First, an explanation, since normally I don’t get into this kind of thing: In a post on his blog CK Macleod criticized Daniel Larison’s response to (finally) this post, a longform by Elliot Abrams in “defense” of “neo-conservatism”. I provided the following in comments at CK’s, referring to difficulty nailing down who & who isn’t one and how little I frankly care considering their one unifying thread:
If people mean “warmonger” by a phrase, I think it’d be more helpful & direct to just use “warmonger”. The arguments of the spread of people referred to as “neo-cons” when they try to get philosophical about it are too cluttered & contradictory for the most part anyway, so the coherent relevancy left over is merely knee-jerk support for war.
CK seemed to take offense to that. I started to reply further, but figured it’d get long, so instead decided I’d expand here, bouncing off of the longform. First off, here’s how Elliot Abrams defines “neo-conservatism”:
[...] patriotism, American exceptionalism, a belief in the goodness of America and in the benefits of American power and of its use, and a conviction that democracy is the best system of government and should be spread whenever that is practical. It should not be shocking that such views win wide popularity in the United States, though perhaps that last idea — spreading democracy — is the most controversial.
As I stated in my 2nd comment on CK’s site, this is meaningless sloganeering. Defining ones own philosophical view by “patriotism” assumes that anyone who disagrees with you is automatically Un-Patriotic (by which the user tends to mean “evil”). There are some who question the propriety & logic of patriotism itself as a concept, a group which I’d throw my own name in due to feeling that while peoples continue to be defined by states, the sentiment leads to more harm than good. However, not all opponents of “neo-conservatives” are this way, and it’s ridiculous to claim they are.
“The goodness of America” is an extension of the above, and also a sleight of hand: how they define “America” is doing a lot of heavy lifting there if the term is to mean anything beyond Mom, Baseball & Apple Pie type rhetoric.
I think baseball is deadeningly dull, by the way.
Anyway, about that phrase:
-If they mean good in the sense of fulfilling their personal preferences… ok, why should the rest of the world care? You like what you like, a global view that doesn’t make.
-If qualitatively good, the extent to which class rigidity has shown itself takes the luster off of those per capita income numbers, for one example. For another, the U.S. has less than 5% of the world’s population but holds a quarter of the world incarcerated population. Just saying, it’s not all cake & ice cream here, ok?
-Good people? There’s good people everywhere, no place has a monopoly on them.
-If he means goodness of the American government…well, when anyone asserts goodness of government, I reach for my gun. Or I would if I had one, so I just snicker.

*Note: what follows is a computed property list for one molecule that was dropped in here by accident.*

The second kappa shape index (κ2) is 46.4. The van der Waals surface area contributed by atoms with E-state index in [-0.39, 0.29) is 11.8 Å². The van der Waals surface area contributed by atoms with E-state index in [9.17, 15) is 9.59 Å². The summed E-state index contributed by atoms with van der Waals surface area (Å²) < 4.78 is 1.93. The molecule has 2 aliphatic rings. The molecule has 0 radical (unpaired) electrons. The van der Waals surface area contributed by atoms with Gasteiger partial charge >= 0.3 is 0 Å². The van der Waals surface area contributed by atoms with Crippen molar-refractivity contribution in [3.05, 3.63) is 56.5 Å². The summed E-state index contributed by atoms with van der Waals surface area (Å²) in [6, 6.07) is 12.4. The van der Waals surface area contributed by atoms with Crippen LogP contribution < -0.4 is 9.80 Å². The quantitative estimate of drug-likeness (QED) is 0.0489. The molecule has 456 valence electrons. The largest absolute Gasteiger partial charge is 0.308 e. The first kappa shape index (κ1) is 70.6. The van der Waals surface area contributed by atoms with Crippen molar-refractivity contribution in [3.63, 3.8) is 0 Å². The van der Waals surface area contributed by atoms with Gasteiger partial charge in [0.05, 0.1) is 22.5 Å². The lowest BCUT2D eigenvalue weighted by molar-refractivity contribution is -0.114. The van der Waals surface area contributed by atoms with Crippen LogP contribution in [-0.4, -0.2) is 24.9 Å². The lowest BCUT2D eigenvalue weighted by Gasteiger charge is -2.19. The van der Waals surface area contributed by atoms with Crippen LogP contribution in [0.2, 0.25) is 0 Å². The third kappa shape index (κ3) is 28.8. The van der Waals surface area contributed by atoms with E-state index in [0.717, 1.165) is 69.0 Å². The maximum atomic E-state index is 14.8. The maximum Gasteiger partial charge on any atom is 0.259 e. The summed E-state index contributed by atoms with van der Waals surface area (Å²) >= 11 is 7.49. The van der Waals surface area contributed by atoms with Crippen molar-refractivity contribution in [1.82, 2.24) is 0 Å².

“The benefits of American power”. A remark of benefit to *any* country’s power on the rest of the world should automatically trigger reply of “for whom?” Iraq hasn’t even worked out for the U.S.’s benefit, to say nothing of the death & destruction caused & the sectarian chaos that still goes on there for the Iraqis. The same talk that led to that invasion wafts around the air on Iran, and even fuels threats to further intervene in Syria. The latter threats exist despite constant reports that the ones trying to use chemical weapons are actually the rebels, whose main forces are aligned with the group that the U.S. government points to to justify the last 12 years. You don’t have to think Assad is somehow not an authoritarian dick to realize there’s no dog in that fight worth rooting for.
As for the bit about democracy as “best form of government” and spreading it… for sake of argument, set aside that I believe there’s no such thing as a good form of government. Read it as “less blatantly terrible” just to move on. How one “spreads democracy” again makes a huge difference — advocating for the concept versus attempting to impose it. Also, “democracy” the ideal clearly conflicts with “democracy” the practice when it comes to U.S. foreign policy. If not, then the one asserting otherwise should explain why the overlap of Places Where Democracy Is Not Practical with Regimes That Support U.S. Political Interests (own citizenry be damned) exists.
See, the thing about national interests is that they can conflict. If a country that under a crown or a despot plays ball with the U.S. government would if given some measure of self-determination stop doing so, true emphasis on and promotion of (again, the ideal of) democracy would not see that as a mitigating factor. Instead, the practice is “um, not so fast…”.
Abrams makes another version of this formulation later, stating as historical root of “neo-conservatism” seekers of “a foreign policy that was both muscular in promoting American interests and moralistic in promoting freedom”. The same snag applies: free people who are not Americans can seek interests that conflict with that of the American government. Which one wins the fight? Abrams’ peers, in all denial, say “well America, of course!” To be blunt, it ends up bullying & bullshit.
He then goes on to call Obama’s current policy “McGovernism”, insinuate that because a few critics of “neo-conservatism” fixate on claimants who happen to be Jewish all criticism is intractably tied up in anti-Semitism, and say of the rare Republican questioning of any current involvements they’re just No Confidence votes in the face of “reluctance to engage forcefully enough to win”…at which moment I came to question this entire endeavor & prepared to do something else.
tl;dr: They say “neo-conservatism”, I hear “imperialism & militarism”. I’m anti-imperialism and anti-militarism. Hence, “warmonger” is what I use.